How does Elie experience internal conflicts?

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One of Elie's greatest internal conflicts arises from his feelings towards his father. Elie loves his father very much, but due to his nightmarish experiences of life in Auschwitz, he comes to see him as somewhat of a burden. The normal relationship between father and son has been completely reversed. Now it is Elie who must exercise parental responsibility over his sick and aging father.

The problem, however, is that Elie is unable to do this, as he himself is no less subject to brutal treatment at the hands of the Nazis. That being the case, he's forced to look out for himself and do whatever it takes to survive in such a harsh, pitiless environment.

When an SS guard beats Elie's father within an inch of his life, Elie's natural instincts are to help him. But at that point he's so apathetic, so tired, and so constantly tormented by extreme hunger that all he can do is look on helplessly. Even when his father passes away, Elie doesn't shed a tear. All he can think about at such a sad moment is where his next meal is coming from.

It's clear from the way he writes about these experiences that Elie has never fully been able to reconcile this particular internal conflict, and that guilt prevents him from doing so.

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Elie has two central internal conflicts: one is with God, and the other is with his father. At the beginning of Night, Elie is seriously studying the Talmud, putting specific focus on the mysticism of the Jewish faith. Elie's father is not only a devout Jew, he is a person to whom people come for advice. Elie's faith is not only a comfort to him, it connects him with not only his father, but the people of his community. He takes tremendous pride in his studies, which is why the horror of seeing his fellow Jews being systematically exterminated by the Nazis makes him question the very existence of God. He cannot understand why God would let such atrocities happen to the Bible's chosen people. This crisis hits Elie particularly hard when he sees the young blond "angel" hanged in the concentration camp.

The other conflict is with his father. While Elie loves his father unconditionally, the situations at the concentration camps become overwhelming for him. Once his father gets weak, Elie tries very hard to help him survive, but the task becomes too hard.  The internal conflict comes to a head when he sees his father being beaten, and Elie feels nothing but anger that his father can't march according to orders. The ultimate crisis is when Elie is thinking that it would be better if his father died, so Elie wouldn't have to worry about him anymore.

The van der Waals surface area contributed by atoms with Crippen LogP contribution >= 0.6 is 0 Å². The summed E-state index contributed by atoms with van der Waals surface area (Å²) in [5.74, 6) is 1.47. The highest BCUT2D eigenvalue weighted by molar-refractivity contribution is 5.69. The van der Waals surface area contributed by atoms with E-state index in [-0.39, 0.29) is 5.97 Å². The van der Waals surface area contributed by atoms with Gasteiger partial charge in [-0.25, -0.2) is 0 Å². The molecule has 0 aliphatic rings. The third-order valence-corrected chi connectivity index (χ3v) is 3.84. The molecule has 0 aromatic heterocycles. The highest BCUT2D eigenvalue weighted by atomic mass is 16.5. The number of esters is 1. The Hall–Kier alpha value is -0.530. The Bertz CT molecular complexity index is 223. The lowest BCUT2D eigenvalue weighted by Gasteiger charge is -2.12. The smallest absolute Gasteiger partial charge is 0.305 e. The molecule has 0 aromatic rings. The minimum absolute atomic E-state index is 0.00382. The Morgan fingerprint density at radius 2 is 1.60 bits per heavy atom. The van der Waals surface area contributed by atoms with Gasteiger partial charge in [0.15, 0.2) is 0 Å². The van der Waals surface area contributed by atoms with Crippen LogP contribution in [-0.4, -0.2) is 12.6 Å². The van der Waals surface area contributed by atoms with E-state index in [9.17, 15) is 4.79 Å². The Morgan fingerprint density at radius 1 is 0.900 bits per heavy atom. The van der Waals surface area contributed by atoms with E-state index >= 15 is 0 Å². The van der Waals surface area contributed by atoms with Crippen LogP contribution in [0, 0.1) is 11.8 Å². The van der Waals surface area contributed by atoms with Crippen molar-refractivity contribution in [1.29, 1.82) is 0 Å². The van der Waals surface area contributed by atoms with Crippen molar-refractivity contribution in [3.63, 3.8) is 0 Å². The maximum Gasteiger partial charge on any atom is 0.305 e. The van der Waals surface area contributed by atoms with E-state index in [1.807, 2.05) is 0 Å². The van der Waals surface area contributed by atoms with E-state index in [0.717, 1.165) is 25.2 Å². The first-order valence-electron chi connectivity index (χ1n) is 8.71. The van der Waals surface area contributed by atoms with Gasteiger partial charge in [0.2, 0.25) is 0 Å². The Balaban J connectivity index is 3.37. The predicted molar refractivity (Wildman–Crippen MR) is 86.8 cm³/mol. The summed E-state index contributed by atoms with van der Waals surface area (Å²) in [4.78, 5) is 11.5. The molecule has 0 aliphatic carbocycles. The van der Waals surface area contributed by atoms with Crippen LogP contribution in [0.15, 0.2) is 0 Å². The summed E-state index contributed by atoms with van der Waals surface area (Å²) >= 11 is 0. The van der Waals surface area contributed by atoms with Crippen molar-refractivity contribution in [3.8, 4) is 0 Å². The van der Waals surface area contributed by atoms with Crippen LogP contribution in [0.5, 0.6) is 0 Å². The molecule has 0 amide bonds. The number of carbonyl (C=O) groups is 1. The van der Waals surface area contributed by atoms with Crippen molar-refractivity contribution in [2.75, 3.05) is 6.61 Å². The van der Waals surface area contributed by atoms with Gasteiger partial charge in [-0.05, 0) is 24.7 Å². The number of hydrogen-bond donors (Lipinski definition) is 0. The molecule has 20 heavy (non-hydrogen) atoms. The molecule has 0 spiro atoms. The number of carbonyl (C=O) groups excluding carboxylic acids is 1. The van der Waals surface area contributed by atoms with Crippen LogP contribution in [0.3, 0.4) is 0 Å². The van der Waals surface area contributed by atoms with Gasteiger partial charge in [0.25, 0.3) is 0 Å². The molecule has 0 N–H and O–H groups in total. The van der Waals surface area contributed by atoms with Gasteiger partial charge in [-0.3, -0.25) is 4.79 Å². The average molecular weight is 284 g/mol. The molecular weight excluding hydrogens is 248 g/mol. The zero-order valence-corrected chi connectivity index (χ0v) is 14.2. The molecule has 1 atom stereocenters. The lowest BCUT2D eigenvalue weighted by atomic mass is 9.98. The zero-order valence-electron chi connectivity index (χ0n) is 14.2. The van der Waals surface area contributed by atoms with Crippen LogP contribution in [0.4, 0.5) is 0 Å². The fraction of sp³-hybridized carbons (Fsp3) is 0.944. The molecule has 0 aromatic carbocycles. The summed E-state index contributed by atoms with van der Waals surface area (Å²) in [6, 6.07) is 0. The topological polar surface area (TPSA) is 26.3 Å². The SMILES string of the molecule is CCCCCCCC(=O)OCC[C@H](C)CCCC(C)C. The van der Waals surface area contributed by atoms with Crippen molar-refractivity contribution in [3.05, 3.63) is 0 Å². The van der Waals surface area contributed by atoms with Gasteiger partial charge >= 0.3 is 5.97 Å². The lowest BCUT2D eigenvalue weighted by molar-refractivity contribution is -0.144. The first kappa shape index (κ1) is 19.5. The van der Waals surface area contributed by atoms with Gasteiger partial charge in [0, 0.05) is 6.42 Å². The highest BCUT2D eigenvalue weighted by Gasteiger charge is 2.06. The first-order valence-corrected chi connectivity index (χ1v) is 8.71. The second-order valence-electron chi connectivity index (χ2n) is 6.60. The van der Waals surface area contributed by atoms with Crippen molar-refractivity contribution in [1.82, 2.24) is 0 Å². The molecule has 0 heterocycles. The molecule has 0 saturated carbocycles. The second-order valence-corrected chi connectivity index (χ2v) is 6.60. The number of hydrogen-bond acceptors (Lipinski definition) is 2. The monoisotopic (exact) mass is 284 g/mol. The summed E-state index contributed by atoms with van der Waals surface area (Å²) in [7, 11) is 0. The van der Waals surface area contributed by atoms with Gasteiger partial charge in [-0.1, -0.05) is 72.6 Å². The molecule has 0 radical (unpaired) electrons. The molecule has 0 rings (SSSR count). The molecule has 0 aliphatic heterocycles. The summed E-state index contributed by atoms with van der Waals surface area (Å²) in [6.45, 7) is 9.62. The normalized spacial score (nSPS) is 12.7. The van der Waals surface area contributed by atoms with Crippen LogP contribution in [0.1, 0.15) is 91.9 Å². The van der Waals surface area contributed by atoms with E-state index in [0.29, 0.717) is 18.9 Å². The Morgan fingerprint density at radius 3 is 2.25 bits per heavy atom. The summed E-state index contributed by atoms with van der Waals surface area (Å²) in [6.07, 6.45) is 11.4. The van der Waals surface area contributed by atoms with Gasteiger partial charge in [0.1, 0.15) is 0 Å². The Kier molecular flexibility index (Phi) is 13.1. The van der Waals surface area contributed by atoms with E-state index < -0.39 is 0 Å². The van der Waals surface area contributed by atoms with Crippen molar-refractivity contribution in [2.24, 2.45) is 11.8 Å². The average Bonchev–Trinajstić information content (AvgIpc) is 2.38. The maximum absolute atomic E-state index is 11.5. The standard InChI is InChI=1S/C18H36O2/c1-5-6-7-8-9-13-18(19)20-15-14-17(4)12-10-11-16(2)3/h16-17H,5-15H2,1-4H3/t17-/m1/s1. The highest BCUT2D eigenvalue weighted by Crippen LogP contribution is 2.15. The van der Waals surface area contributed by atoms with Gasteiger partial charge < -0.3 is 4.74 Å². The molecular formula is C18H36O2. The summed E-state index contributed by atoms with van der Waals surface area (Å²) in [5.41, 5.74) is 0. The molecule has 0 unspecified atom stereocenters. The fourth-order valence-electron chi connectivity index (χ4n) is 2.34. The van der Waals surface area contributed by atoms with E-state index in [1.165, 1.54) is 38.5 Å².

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In Night, Elie's biggest internal conflict is the way he feels about his father and God. He struggles with these two issues more than any others. Yes, Elie hates the Nazis for what they have done, but Elie is beginning to hate his own father, as well. 

When Elie first arrives at Auschwitz, his main concern is staying with his father and making sure his father stays safe. The longer they are held prisoners, the more resentful Elie is becoming of his father. He feels like his father is getting weaker, therefore increasing the chances for them to be called out. When his father lays dying, Elie is struggling with the fact that he feels almost relief. He thinks that he will have more food when his father dies, and when his father gets beat, Elie even thinks about hitting him, as well. This internal conflict stays with Elie for a long time.

Elie's faith in God is the biggest internal conflict. Elie believes that God has abandoned him and the rest of the Jews and has turned His back on all of them. He questions how a loving God can let all these horrible things happen. He struggles daily with the thought that God has left him on his own. It takes Elie many years to come back to his faith, but that is the true nature of faith. God was right there waiting for him when he came back.

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Elie's internal conflict shifts in an interesting, unexpected way. Initially his hatred is for the Nazis and this fuels him in a sense. However, after some time in the camp, as his father grows weaker, Elie begins to turn his anger toward him, and his weakness. He states that once, after his father is beaten by a Kapo, that Elie himself had wanted to hit him. When his father began to die, Elie began to wish for the end, and felt relief when it was over. This caused greater conflict within him, as he felt guilty for wishing his father dead and hating him for becoming ill and weak.

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